Wednesday, March 7, 2012
Monday May 17, 2010
Camp 16: private property after the “animal rescue shelter”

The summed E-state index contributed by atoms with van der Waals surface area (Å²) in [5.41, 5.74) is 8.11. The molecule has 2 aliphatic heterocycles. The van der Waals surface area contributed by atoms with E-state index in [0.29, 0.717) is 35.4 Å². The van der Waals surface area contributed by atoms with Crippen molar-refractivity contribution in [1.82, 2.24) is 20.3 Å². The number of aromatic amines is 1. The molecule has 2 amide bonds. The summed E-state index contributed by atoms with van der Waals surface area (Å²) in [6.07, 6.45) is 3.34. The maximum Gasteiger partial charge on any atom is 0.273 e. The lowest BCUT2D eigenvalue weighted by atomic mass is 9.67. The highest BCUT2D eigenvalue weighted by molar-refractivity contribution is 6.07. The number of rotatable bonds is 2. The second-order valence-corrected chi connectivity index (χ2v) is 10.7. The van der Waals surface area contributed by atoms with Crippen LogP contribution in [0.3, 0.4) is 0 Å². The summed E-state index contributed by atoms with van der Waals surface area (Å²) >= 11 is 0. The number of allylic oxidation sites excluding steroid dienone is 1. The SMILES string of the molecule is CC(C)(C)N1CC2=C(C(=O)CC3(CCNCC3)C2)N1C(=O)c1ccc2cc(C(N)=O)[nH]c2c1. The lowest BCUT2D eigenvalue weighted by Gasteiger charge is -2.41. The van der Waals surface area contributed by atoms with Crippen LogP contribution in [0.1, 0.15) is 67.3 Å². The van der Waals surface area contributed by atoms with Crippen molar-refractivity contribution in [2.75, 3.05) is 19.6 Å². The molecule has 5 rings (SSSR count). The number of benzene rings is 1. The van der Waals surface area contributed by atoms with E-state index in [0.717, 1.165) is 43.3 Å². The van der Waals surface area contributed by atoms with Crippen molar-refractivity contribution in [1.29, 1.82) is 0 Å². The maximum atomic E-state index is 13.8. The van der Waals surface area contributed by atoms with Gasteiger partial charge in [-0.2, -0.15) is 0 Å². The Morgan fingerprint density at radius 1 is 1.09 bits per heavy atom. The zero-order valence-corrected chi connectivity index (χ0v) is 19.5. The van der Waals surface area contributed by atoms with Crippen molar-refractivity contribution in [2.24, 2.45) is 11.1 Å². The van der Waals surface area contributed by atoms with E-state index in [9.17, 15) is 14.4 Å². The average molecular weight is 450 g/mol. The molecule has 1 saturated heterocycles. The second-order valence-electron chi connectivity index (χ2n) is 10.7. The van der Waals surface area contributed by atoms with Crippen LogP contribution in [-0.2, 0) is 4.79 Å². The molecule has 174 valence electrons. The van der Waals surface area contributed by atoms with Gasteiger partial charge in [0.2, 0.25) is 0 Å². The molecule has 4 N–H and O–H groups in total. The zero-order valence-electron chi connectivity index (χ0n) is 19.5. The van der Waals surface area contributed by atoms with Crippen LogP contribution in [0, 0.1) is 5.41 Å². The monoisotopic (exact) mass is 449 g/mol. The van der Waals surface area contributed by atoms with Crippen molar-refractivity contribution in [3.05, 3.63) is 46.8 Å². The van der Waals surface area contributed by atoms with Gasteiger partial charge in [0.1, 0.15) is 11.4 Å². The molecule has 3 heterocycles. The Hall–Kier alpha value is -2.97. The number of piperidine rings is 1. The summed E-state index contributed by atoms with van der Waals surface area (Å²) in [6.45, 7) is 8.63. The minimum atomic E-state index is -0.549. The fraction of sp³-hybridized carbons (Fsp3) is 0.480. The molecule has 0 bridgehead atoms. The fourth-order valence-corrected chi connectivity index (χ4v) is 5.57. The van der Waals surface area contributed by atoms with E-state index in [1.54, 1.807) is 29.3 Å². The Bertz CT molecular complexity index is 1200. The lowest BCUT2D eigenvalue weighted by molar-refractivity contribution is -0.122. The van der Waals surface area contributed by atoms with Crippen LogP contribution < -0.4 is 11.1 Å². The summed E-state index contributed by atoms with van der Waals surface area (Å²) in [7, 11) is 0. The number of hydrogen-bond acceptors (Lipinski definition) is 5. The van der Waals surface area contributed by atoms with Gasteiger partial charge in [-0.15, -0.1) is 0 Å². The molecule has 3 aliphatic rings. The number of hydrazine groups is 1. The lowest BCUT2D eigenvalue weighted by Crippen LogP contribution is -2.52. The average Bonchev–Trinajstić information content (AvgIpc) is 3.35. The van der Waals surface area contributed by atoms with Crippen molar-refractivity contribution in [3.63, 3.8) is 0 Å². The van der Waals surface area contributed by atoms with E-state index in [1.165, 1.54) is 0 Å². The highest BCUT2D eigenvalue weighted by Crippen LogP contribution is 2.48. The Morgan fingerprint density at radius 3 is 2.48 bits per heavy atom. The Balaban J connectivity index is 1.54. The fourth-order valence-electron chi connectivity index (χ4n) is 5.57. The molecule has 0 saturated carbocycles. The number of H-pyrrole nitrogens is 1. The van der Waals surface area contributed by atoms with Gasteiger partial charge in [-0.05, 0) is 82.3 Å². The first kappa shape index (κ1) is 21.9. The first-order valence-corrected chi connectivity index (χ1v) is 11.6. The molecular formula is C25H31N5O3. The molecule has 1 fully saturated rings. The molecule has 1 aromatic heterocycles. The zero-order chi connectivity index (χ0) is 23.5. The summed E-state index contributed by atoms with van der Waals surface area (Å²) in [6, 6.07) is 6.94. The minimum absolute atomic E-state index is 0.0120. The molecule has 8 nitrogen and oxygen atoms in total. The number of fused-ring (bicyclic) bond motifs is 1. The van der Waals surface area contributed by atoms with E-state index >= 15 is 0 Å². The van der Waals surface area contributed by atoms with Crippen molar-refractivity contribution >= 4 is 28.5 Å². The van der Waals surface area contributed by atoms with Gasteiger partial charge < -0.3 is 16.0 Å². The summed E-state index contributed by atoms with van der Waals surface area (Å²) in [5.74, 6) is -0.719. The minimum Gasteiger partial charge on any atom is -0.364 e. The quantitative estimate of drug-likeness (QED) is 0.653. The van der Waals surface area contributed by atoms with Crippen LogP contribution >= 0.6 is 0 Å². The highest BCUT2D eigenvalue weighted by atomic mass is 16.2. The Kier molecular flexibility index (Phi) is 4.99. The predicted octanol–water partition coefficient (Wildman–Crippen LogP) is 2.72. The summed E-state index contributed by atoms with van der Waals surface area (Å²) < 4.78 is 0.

Last night we didn't sleep well in the bitter cold above 9,000 feet. We fed Wolf some tuna and tortillas, he scarfed it up in an instant. We walked through dry and dusty terrain, mostly on old roads beneath the power lines. As the day wore on it continued to get hotter and Wolf had a tough time keeping up. He would run ahead and quickly dig a hole in shade of trees and bushes. As we hiked past he would follow and then run ahead and dig another hole. On the map we saw that there was an animal rescue shelter on the same road we were walking on! Convinced we had found a solution we found the place and it had a cooler of water at the end of the driveway for hikers with a note that said, “Enjoy, but don't linger too long as the dogs will run down and may try to follow you.” We walked down the lane leading to the house and were immediately surrounded by about 50 barking, growling dogs. That wasn't even including the ones locked in the pen beside us that were following us along the fence line and going nuts! It was disgusting and terrifying! Wolf turned around and high tailed it back toward the road as several dogs chased him. Eric turned around to go retrieve him and not really knowing what to do, I continued toward the house. A man came out to meet me, seeing that I was quite intimidated and a woman followed, obviously upset that I was there. It was feeding time apparently and they let 50 some dogs out during feeding time. Don't ask why, I have no idea, I'm actually quite frustrated as I sit and write this. Cats sat in the windows and covered the couch that sat outside on their porch. Appalled, I explained that we had found a dog and were hoping to drop him by as we are hiking the CDT and couldn't take him along. The man asked if I thought I could catch him and I reply that I have no idea as he was scared off by the barking dogs who chased him back down the driveway. He gave me a leash and said to go ahead and walk back and he would drive and find us in 15 minutes and take the dog if we could catch him. I took the leash with no intention whatsoever of giving these people my dog. Yes, by now I am quite fond of our little companion and although the man was nice enough, I was not leaving this cool mellow dog with these people and their 300 animals. I turned and walked back, the dogs nipping at my heals, throwing out my trekking pole on occasion to ward off the growling mutts. By the time I got to Eric and Wolfie I was so mad I could have spit nails! These people should have been on an animal hoarders show. It was an absolute nightmare. So here I lay, after dinner, with a very hungry doggie companion, wondering what we're going to do with him once we reach Pie Town. Hopefully we'll find some help.